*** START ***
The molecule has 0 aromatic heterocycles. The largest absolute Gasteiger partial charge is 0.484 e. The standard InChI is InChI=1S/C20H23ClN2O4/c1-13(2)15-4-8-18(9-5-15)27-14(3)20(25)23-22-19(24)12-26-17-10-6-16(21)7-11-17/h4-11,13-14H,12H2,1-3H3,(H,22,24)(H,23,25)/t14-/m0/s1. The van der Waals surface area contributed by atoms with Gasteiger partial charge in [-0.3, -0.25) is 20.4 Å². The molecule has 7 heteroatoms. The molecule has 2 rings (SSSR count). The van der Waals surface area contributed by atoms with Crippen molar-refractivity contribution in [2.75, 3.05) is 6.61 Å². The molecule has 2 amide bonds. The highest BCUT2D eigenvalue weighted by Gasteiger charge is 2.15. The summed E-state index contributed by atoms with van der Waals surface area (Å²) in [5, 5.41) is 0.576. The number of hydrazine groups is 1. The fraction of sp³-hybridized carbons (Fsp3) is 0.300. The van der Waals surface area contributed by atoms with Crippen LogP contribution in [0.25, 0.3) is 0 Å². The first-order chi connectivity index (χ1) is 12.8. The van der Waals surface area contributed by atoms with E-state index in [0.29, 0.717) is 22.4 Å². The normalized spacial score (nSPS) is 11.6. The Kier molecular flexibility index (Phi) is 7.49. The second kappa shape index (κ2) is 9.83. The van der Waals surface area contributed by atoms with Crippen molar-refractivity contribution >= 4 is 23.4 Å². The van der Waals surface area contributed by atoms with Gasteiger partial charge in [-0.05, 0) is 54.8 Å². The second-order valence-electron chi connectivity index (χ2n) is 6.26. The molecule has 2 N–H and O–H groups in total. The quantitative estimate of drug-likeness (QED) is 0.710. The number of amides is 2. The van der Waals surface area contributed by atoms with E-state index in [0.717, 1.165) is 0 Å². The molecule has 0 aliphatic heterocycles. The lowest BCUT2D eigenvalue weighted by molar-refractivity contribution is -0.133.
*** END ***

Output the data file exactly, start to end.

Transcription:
The molecule has 0 aromatic heterocycles. The largest absolute Gasteiger partial charge is 0.484 e. The standard InChI is InChI=1S/C20H23ClN2O4/c1-13(2)15-4-8-18(9-5-15)27-14(3)20(25)23-22-19(24)12-26-17-10-6-16(21)7-11-17/h4-11,13-14H,12H2,1-3H3,(H,22,24)(H,23,25)/t14-/m0/s1. The van der Waals surface area contributed by atoms with Gasteiger partial charge in [-0.3, -0.25) is 20.4 Å². The molecule has 7 heteroatoms. The molecule has 2 rings (SSSR count). The van der Waals surface area contributed by atoms with Crippen molar-refractivity contribution in [2.75, 3.05) is 6.61 Å². The molecule has 2 amide bonds. The highest BCUT2D eigenvalue weighted by Gasteiger charge is 2.15. The summed E-state index contributed by atoms with van der Waals surface area (Å²) in [5, 5.41) is 0.576. The number of hydrazine groups is 1. The fraction of sp³-hybridized carbons (Fsp3) is 0.300. The van der Waals surface area contributed by atoms with Crippen LogP contribution in [0.25, 0.3) is 0 Å². The first-order chi connectivity index (χ1) is 12.8. The van der Waals surface area contributed by atoms with E-state index in [0.29, 0.717) is 22.4 Å². The normalized spacial score (nSPS) is 11.6. The Kier molecular flexibility index (Phi) is 7.49. The second kappa shape index (κ2) is 9.83. The van der Waals surface area contributed by atoms with Crippen molar-refractivity contribution >= 4 is 23.4 Å². The van der Waals surface area contributed by atoms with Gasteiger partial charge in [-0.05, 0) is 54.8 Å². The second-order valence-electron chi connectivity index (χ2n) is 6.26. The molecule has 2 N–H and O–H groups in total. The quantitative estimate of drug-likeness (QED) is 0.710. The number of amides is 2. The van der Waals surface area contributed by atoms with E-state index in [0.717, 1.165) is 0 Å². The molecule has 0 aliphatic heterocycles. The lowest BCUT2D eigenvalue weighted by molar-refractivity contribution is -0.133.